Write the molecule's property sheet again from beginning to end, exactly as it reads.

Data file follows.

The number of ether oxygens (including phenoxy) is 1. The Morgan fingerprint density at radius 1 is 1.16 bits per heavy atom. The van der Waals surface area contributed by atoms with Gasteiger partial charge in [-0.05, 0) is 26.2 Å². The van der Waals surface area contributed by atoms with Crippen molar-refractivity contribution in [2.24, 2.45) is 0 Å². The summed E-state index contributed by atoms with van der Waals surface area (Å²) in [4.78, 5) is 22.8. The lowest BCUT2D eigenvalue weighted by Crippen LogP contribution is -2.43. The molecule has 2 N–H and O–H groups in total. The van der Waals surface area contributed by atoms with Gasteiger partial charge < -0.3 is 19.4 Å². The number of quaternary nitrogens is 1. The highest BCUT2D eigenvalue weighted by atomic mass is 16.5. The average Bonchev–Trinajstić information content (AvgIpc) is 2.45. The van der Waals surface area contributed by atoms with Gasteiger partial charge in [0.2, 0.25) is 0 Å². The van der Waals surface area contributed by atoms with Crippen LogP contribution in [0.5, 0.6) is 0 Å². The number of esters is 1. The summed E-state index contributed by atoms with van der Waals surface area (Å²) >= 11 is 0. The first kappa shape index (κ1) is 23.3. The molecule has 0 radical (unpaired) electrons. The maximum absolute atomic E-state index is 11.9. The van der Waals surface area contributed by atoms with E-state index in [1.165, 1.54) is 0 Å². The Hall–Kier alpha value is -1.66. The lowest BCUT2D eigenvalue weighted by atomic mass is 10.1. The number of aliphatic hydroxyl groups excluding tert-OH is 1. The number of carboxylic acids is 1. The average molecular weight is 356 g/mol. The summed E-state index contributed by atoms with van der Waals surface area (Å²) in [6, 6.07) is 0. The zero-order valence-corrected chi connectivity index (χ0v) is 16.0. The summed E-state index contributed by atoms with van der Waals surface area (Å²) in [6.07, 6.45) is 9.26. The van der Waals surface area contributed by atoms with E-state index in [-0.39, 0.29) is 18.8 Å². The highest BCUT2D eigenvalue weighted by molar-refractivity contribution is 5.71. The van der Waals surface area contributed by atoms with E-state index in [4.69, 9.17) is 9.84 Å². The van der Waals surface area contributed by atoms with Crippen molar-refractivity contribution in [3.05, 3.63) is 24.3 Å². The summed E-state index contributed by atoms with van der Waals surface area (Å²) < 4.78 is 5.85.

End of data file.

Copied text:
The number of ether oxygens (including phenoxy) is 1. The Morgan fingerprint density at radius 1 is 1.16 bits per heavy atom. The van der Waals surface area contributed by atoms with Gasteiger partial charge in [-0.05, 0) is 26.2 Å². The van der Waals surface area contributed by atoms with Crippen molar-refractivity contribution in [2.24, 2.45) is 0 Å². The summed E-state index contributed by atoms with van der Waals surface area (Å²) in [4.78, 5) is 22.8. The lowest BCUT2D eigenvalue weighted by Crippen LogP contribution is -2.43. The molecule has 2 N–H and O–H groups in total. The van der Waals surface area contributed by atoms with Gasteiger partial charge < -0.3 is 19.4 Å². The number of quaternary nitrogens is 1. The highest BCUT2D eigenvalue weighted by atomic mass is 16.5. The average Bonchev–Trinajstić information content (AvgIpc) is 2.45. The van der Waals surface area contributed by atoms with Gasteiger partial charge in [0.2, 0.25) is 0 Å². The van der Waals surface area contributed by atoms with Crippen LogP contribution in [0.5, 0.6) is 0 Å². The number of esters is 1. The summed E-state index contributed by atoms with van der Waals surface area (Å²) >= 11 is 0. The first kappa shape index (κ1) is 23.3. The molecule has 0 radical (unpaired) electrons. The maximum absolute atomic E-state index is 11.9. The van der Waals surface area contributed by atoms with E-state index in [1.165, 1.54) is 0 Å². The Hall–Kier alpha value is -1.66. The lowest BCUT2D eigenvalue weighted by atomic mass is 10.1. The number of aliphatic hydroxyl groups excluding tert-OH is 1. The number of carboxylic acids is 1. The average molecular weight is 356 g/mol. The summed E-state index contributed by atoms with van der Waals surface area (Å²) in [6, 6.07) is 0. The zero-order valence-corrected chi connectivity index (χ0v) is 16.0. The summed E-state index contributed by atoms with van der Waals surface area (Å²) in [6.07, 6.45) is 9.26. The van der Waals surface area contributed by atoms with E-state index in [-0.39, 0.29) is 18.8 Å². The highest BCUT2D eigenvalue weighted by molar-refractivity contribution is 5.71. The van der Waals surface area contributed by atoms with E-state index in [4.69, 9.17) is 9.84 Å². The van der Waals surface area contributed by atoms with Crippen molar-refractivity contribution in [3.05, 3.63) is 24.3 Å². The summed E-state index contributed by atoms with van der Waals surface area (Å²) < 4.78 is 5.85.